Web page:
With these objects in view,4 aswell as other objects which will become apparent in the course of the speciiication, referenceA will be had to the drawing, wherein: f

Figure 1 is a front elevation of a horizontal surface grinder embodying the present invention. Fig. 2 is a plan VQW 0f the grinder, f

Fig 5 is a fragmentary section taken on line V-V of Fig. 3. f

Fig. 6 isa fragmentary vertical section taken yon line VI-VI of Fig. 3.

Fig. v'7v is a reducedl horizontal section` taken on line VII- VII of Fig.y3. 4

Fig. 8 is a fragmentary horizontal section taken on line VIII-VIII of Fig. 3.

Fig. 9 is an enlarged fragmentary section taken on line IX-'IX of Fig. 2.

Like reference numerals apply to similar parts, and the numeral 2 applies to a rectangular grinding table having 'ay circular hole 4 formed cen'- trally therein, and having al plurality of parallel grooves 6 formed longitudinally in the upper surface thereoi. y A downwardly extending` flanges is disposedabout the edge of said table. Also extending downwardly from said table are a plurality of reinforcing ribs I0, as shown in Fig. '7, and a pair of ribs I2 ywhich form `a chamber therebetween for containing the grinding wheel and exhaustl fan. A plate I4, rigidly attached to the lower edges of ribs I2,jserves. to close, the lower side of said chamber. A guide rail I5 for guiding f the `objects being ground across` table 2, is ad'- justably fixed to the upper surface of said table by means of '.l-bolts I8, which engage said guide ya motor support frame comprising two tubular members 23 welded to each of plates 24, said tubular members being downwardly and inwardly convergent,` and two horizontal crossed tubular members 430 joining'V the 'lower ends of tubular members 28, as shown in Fig. 5.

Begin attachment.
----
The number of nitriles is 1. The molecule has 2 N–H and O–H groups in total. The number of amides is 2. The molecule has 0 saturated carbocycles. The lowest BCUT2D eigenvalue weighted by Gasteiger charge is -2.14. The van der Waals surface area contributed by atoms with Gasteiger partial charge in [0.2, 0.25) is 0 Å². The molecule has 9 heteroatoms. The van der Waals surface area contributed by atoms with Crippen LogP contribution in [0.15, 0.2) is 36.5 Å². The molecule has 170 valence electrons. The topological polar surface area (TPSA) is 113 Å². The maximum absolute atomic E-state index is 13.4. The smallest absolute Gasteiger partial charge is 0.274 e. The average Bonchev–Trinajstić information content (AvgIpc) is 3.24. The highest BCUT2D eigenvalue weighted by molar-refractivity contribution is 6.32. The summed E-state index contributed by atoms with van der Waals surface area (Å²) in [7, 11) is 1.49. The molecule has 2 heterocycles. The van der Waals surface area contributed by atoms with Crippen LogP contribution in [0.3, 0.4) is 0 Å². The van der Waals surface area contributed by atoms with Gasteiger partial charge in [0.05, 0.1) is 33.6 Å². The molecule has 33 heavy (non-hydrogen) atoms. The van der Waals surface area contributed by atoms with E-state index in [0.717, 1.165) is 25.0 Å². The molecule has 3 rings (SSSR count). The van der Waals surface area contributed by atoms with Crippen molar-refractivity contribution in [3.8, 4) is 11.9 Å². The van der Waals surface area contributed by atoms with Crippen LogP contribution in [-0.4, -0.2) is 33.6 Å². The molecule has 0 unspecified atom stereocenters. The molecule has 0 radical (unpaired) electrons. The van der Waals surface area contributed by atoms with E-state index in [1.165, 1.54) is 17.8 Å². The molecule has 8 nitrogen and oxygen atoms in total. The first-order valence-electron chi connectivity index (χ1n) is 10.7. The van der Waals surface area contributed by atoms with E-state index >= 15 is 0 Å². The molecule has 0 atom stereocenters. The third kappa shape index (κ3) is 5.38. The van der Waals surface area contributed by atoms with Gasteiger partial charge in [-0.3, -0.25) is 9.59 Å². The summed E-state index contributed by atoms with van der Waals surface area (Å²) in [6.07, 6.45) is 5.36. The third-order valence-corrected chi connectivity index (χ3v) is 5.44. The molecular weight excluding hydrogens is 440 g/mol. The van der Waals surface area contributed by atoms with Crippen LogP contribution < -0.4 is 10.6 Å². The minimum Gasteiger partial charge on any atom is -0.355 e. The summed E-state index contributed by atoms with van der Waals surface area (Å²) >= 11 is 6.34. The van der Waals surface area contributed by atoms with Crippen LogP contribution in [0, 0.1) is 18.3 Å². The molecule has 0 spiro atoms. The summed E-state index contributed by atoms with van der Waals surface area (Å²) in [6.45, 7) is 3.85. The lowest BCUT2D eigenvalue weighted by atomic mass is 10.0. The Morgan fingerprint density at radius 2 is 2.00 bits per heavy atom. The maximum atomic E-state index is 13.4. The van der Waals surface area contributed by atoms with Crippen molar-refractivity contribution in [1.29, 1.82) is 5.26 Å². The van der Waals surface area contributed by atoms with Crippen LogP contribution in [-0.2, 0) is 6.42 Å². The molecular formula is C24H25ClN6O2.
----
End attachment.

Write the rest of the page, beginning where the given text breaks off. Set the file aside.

Welded in the juncture of tubular members 3D is a vertical, internally threaded bushing 32, which carries a vertical support screw 34, which may be turned byv means of. a handle 36 fixed to its lower end. A motor 38 is supported on the upper end of said screw. The drive shaft 40 of said motor extends substantially vertically upwardly through a hole 42 formed .in plate I4. A hub 44 is rigidly attached to the upper end of said motor shaft within the chamber formed by table 2, ribs I2, and plate I4, by means of key 46 and set screw48. A plate 50, to the upper surface to` flange 8 and ribs of which is bonded a grinding wheel 52, is rigidly attached to said hub by means of bolts l54. Said grinding wheel extends upwardly through hole 4 of table 2, and its planar upper surface is normally substantially coplanar with the upper surface of said table. Said wheel is of somewhat smaller diameter than hole 4, leaving an annular space 56 between said grinding wheel and the edge of said hole, through which grindings may be exhausted by fan 58. Said fan, which may be of any suitable type, is xed to the lower surface of hub 44 and rotates therewith. Grindings drawn through annular space 56 by said fan intothe chamber formed by table 2, ribs l2, and plate I4, are exhausted from said chambeirthrough a pair of downwardly extending exhaust tubes 60 disposed on opposite sides of mot'or38, said tubesl -studs '14 and 82.